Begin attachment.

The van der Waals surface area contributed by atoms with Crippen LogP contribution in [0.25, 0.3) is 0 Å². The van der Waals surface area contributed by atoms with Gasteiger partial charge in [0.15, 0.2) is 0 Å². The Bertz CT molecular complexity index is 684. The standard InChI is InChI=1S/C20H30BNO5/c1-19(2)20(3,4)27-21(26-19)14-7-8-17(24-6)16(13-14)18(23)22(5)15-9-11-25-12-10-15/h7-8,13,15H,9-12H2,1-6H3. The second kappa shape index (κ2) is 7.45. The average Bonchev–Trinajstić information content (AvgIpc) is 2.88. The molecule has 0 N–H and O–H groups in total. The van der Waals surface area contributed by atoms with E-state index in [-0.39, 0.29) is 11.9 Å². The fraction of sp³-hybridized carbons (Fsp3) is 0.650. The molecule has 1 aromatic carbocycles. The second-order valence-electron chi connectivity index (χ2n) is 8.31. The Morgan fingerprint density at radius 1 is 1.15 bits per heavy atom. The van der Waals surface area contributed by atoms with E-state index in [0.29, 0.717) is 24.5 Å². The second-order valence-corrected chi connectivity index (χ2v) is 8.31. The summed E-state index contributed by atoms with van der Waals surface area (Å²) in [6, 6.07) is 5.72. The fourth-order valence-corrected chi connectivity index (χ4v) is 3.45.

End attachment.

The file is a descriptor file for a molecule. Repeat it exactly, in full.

The van der Waals surface area contributed by atoms with Crippen LogP contribution in [0.25, 0.3) is 0 Å². The van der Waals surface area contributed by atoms with Gasteiger partial charge in [0.15, 0.2) is 0 Å². The Bertz CT molecular complexity index is 684. The standard InChI is InChI=1S/C20H30BNO5/c1-19(2)20(3,4)27-21(26-19)14-7-8-17(24-6)16(13-14)18(23)22(5)15-9-11-25-12-10-15/h7-8,13,15H,9-12H2,1-6H3. The second kappa shape index (κ2) is 7.45. The average Bonchev–Trinajstić information content (AvgIpc) is 2.88. The molecule has 0 N–H and O–H groups in total. The van der Waals surface area contributed by atoms with E-state index in [-0.39, 0.29) is 11.9 Å². The fraction of sp³-hybridized carbons (Fsp3) is 0.650. The molecule has 1 aromatic carbocycles. The second-order valence-electron chi connectivity index (χ2n) is 8.31. The Morgan fingerprint density at radius 1 is 1.15 bits per heavy atom. The van der Waals surface area contributed by atoms with E-state index in [0.29, 0.717) is 24.5 Å². The second-order valence-corrected chi connectivity index (χ2v) is 8.31. The summed E-state index contributed by atoms with van der Waals surface area (Å²) in [6, 6.07) is 5.72. The fourth-order valence-corrected chi connectivity index (χ4v) is 3.45.